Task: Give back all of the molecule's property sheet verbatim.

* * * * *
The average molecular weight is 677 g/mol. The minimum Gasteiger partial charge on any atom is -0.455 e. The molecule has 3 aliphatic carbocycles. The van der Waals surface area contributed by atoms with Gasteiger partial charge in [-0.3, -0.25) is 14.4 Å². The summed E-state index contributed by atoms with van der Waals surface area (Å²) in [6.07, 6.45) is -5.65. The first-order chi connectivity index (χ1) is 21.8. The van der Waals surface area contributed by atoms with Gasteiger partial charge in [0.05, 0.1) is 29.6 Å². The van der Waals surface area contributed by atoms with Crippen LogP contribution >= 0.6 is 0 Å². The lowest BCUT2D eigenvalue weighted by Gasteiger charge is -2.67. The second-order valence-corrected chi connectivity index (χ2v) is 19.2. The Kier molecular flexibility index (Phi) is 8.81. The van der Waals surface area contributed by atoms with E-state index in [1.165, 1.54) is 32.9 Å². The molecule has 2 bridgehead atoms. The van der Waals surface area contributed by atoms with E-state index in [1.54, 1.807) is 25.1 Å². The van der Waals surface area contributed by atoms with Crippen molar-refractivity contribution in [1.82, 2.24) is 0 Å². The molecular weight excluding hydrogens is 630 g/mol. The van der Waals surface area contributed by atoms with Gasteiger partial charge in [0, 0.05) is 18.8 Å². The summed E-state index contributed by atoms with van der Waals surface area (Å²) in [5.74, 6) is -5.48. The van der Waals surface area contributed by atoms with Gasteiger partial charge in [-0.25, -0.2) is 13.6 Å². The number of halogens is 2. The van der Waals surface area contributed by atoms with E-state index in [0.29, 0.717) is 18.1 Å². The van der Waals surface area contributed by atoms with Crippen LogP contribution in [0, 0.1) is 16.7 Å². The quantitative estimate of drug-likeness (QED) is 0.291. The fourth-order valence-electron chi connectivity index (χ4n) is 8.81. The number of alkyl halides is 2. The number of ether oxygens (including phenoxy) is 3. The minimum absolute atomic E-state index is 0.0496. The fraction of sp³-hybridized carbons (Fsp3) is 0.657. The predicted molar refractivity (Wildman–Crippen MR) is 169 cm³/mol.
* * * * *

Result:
The average molecular weight is 677 g/mol. The minimum Gasteiger partial charge on any atom is -0.455 e. The molecule has 3 aliphatic carbocycles. The van der Waals surface area contributed by atoms with Gasteiger partial charge in [-0.3, -0.25) is 14.4 Å². The summed E-state index contributed by atoms with van der Waals surface area (Å²) in [6.07, 6.45) is -5.65. The first-order chi connectivity index (χ1) is 21.8. The van der Waals surface area contributed by atoms with Gasteiger partial charge in [0.05, 0.1) is 29.6 Å². The van der Waals surface area contributed by atoms with Crippen LogP contribution >= 0.6 is 0 Å². The lowest BCUT2D eigenvalue weighted by Gasteiger charge is -2.67. The second-order valence-corrected chi connectivity index (χ2v) is 19.2. The Kier molecular flexibility index (Phi) is 8.81. The van der Waals surface area contributed by atoms with E-state index in [1.165, 1.54) is 32.9 Å². The molecule has 2 bridgehead atoms. The van der Waals surface area contributed by atoms with E-state index in [1.54, 1.807) is 25.1 Å². The van der Waals surface area contributed by atoms with Crippen molar-refractivity contribution in [1.82, 2.24) is 0 Å². The molecular weight excluding hydrogens is 630 g/mol. The van der Waals surface area contributed by atoms with Gasteiger partial charge in [0, 0.05) is 18.8 Å². The summed E-state index contributed by atoms with van der Waals surface area (Å²) in [5.74, 6) is -5.48. The van der Waals surface area contributed by atoms with Gasteiger partial charge in [-0.25, -0.2) is 13.6 Å². The number of halogens is 2. The van der Waals surface area contributed by atoms with E-state index in [0.29, 0.717) is 18.1 Å². The van der Waals surface area contributed by atoms with Crippen LogP contribution in [0, 0.1) is 16.7 Å². The quantitative estimate of drug-likeness (QED) is 0.291. The fourth-order valence-electron chi connectivity index (χ4n) is 8.81. The number of alkyl halides is 2. The number of ether oxygens (including phenoxy) is 3. The minimum absolute atomic E-state index is 0.0496. The fraction of sp³-hybridized carbons (Fsp3) is 0.657. The predicted molar refractivity (Wildman–Crippen MR) is 169 cm³/mol.